THE VIEW, FROM THE CEO SUITE, OF THE MODERN HOLDING COMPANY

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When Marion Harper Jr. formed Interpublic in January 1961, he envisioned a corporate structure that would resolve the client conflicts restricting big agencies' growth. He also wanted a horizontal organization to bring marketing disciplines such as research and public relations "out of advertising's shadow."

Even 38 years ago, the potential was clear; Advertising Age said Interpublic's creation opened "a new chapter in the agency business." It was a chapter that eventually grew into a full, fat textbook. Today a handful of massive holding companies rule a marketing landscape picked clean of all but a handful of independents.

The modern agency holding companies still resolve conflicts and provide a roof over a range of communications companies. But their role is also expanding. On the media front, they seek to leverage the combined clout of their companies for better buying efficiencies. And account consolidations are increasingly common, validating Harper's vision.

Now, an unconventional decision by a major marketer has raised questions about what, exactly, a holding company is or should be. When Mercedes-Benz of North America fired Lowe & Partners/SMS, the automaker surprised the industry by saying that, in effect, it would hire a holding company rather than an agency.

Mercedes asked Omnicom and True North, each of which already does business with parent DaimlerChrysler, to offer their best solutions. Omnicom presented its tiniest boutique, Merkley Newman Harty, and won. Mercedes then stunned the industry again by asking Omnicom boss John Wren, not a Merkley exec, to sit in on follow-up press calls.

Did this move, agency types wondered, usher in a new era? Were holding companies now brands, rather than just brand parents? Were they, in the words of one shop boss, "super agencies?"

Wren's answer: Nonsense.

"Everyone is making more of this than they should," says Wren, who calls the Mercedes situation unique. "Omnicom is a financial brand; it's not a marketing brand."

Omnicom's role, he says, is to provide its agencies "support and access to capital" while maximizing shareholder value. Its laissez faire management style is, in fact, what has made Omnicom the home of choice for some of the industry's most creative agencies.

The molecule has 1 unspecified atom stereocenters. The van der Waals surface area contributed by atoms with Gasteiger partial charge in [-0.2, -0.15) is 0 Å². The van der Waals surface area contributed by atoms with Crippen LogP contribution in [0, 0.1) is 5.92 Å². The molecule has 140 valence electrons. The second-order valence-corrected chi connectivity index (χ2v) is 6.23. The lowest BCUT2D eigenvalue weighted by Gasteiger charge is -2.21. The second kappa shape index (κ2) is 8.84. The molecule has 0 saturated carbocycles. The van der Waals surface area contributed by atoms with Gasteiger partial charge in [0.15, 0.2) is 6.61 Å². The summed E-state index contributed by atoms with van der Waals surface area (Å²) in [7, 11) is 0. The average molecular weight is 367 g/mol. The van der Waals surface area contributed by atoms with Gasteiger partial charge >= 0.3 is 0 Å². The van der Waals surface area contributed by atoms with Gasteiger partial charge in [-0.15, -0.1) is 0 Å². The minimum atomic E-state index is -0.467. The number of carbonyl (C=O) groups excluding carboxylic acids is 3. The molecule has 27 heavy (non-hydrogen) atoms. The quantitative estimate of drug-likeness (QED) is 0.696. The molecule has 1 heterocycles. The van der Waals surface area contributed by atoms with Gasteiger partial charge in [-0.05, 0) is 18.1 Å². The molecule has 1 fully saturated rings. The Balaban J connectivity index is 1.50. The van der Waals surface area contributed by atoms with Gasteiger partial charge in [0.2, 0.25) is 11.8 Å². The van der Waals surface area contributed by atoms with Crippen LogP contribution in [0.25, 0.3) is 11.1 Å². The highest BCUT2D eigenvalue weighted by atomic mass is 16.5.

Interpublic plays a more active role. Phil Geier says his organization is a "management company" whose role is to ensure its agencies have "the proper strategic positioning and proper people."

Interpublic puts forth on its Web site a philosophy that seems an awful lot like a brand positioning. "It began with a vision," the site states. "It has evolved into one of the largest, fastest-growing organizations of advertising and communications services companies in the world," one that offers "brand-building strategies, award-winning creative, state-of-the-art media."

Still, Geier dismisses the notion of Interpublic as brand. "Our agencies are very separate brands that operate and compete in the marketplace, and we provide services and strategic direction and budget controls."

WPP Group's Web site also outlines the "seven stated goals" of its "group strategy." Of the Big Three CEOs, Martin Sorrell is most willing to offer a brand philosophy for his umbrella corporation. But he sees WPP as an "internal brand," not one that should mean anything to marketers.

Sorrell's annual reports are famous for their detailed musings on the state of the business. He regularly brings executives of WPP companies together for workshops and seminars, and offers marketing fellowships to attract and retain talent. A new employee booklet, the Catalog, spells out how WPP shops can gain "small but critical competitive advantages" by working together.

WPP, Sorrell says, is a "parent company" that oversees the upbringing of its offspring.

"We're trying to get people to kiss and punch, to compete and cooperate," he says. But, he adds, the strength of WPP ultimately "depends on the strength of